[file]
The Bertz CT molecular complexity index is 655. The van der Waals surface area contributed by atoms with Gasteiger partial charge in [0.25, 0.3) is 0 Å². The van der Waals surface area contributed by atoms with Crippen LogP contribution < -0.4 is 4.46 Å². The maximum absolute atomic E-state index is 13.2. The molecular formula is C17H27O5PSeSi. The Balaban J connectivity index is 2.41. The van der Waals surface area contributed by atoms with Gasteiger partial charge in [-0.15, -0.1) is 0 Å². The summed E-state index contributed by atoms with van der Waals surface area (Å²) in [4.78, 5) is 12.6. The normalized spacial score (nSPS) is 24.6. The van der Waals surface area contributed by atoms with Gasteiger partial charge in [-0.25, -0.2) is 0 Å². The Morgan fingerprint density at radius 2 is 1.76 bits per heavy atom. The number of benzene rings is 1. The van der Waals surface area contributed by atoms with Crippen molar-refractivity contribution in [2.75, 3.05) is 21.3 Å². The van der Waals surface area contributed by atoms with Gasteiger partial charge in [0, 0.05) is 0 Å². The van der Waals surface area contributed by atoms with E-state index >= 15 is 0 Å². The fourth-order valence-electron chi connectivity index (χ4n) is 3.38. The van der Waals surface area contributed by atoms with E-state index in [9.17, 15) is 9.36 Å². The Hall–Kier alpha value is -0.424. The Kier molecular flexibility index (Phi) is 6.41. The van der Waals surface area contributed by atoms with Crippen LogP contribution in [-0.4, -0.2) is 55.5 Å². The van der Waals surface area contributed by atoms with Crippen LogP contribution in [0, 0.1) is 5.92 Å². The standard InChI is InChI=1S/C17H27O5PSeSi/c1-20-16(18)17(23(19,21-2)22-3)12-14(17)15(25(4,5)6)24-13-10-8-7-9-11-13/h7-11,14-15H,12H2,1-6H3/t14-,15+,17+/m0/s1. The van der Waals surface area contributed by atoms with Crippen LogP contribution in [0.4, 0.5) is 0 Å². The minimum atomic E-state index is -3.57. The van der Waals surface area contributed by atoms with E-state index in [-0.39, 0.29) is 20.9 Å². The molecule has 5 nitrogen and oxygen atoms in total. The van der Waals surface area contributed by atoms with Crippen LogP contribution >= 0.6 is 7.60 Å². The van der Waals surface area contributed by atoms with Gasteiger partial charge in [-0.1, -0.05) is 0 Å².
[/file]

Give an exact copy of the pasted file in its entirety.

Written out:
The Bertz CT molecular complexity index is 655. The van der Waals surface area contributed by atoms with Gasteiger partial charge in [0.25, 0.3) is 0 Å². The van der Waals surface area contributed by atoms with Crippen LogP contribution < -0.4 is 4.46 Å². The maximum absolute atomic E-state index is 13.2. The molecular formula is C17H27O5PSeSi. The Balaban J connectivity index is 2.41. The van der Waals surface area contributed by atoms with Gasteiger partial charge in [-0.15, -0.1) is 0 Å². The summed E-state index contributed by atoms with van der Waals surface area (Å²) in [4.78, 5) is 12.6. The normalized spacial score (nSPS) is 24.6. The van der Waals surface area contributed by atoms with Gasteiger partial charge in [-0.25, -0.2) is 0 Å². The Morgan fingerprint density at radius 2 is 1.76 bits per heavy atom. The number of benzene rings is 1. The van der Waals surface area contributed by atoms with Crippen molar-refractivity contribution in [2.75, 3.05) is 21.3 Å². The van der Waals surface area contributed by atoms with Gasteiger partial charge in [0, 0.05) is 0 Å². The van der Waals surface area contributed by atoms with E-state index >= 15 is 0 Å². The fourth-order valence-electron chi connectivity index (χ4n) is 3.38. The van der Waals surface area contributed by atoms with E-state index in [9.17, 15) is 9.36 Å². The Hall–Kier alpha value is -0.424. The Kier molecular flexibility index (Phi) is 6.41. The van der Waals surface area contributed by atoms with Crippen LogP contribution in [-0.4, -0.2) is 55.5 Å². The van der Waals surface area contributed by atoms with Crippen LogP contribution in [0, 0.1) is 5.92 Å². The standard InChI is InChI=1S/C17H27O5PSeSi/c1-20-16(18)17(23(19,21-2)22-3)12-14(17)15(25(4,5)6)24-13-10-8-7-9-11-13/h7-11,14-15H,12H2,1-6H3/t14-,15+,17+/m0/s1. The van der Waals surface area contributed by atoms with Crippen LogP contribution in [0.4, 0.5) is 0 Å². The minimum atomic E-state index is -3.57. The van der Waals surface area contributed by atoms with E-state index in [-0.39, 0.29) is 20.9 Å². The molecule has 5 nitrogen and oxygen atoms in total. The van der Waals surface area contributed by atoms with Crippen LogP contribution >= 0.6 is 7.60 Å². The van der Waals surface area contributed by atoms with Gasteiger partial charge in [-0.1, -0.05) is 0 Å².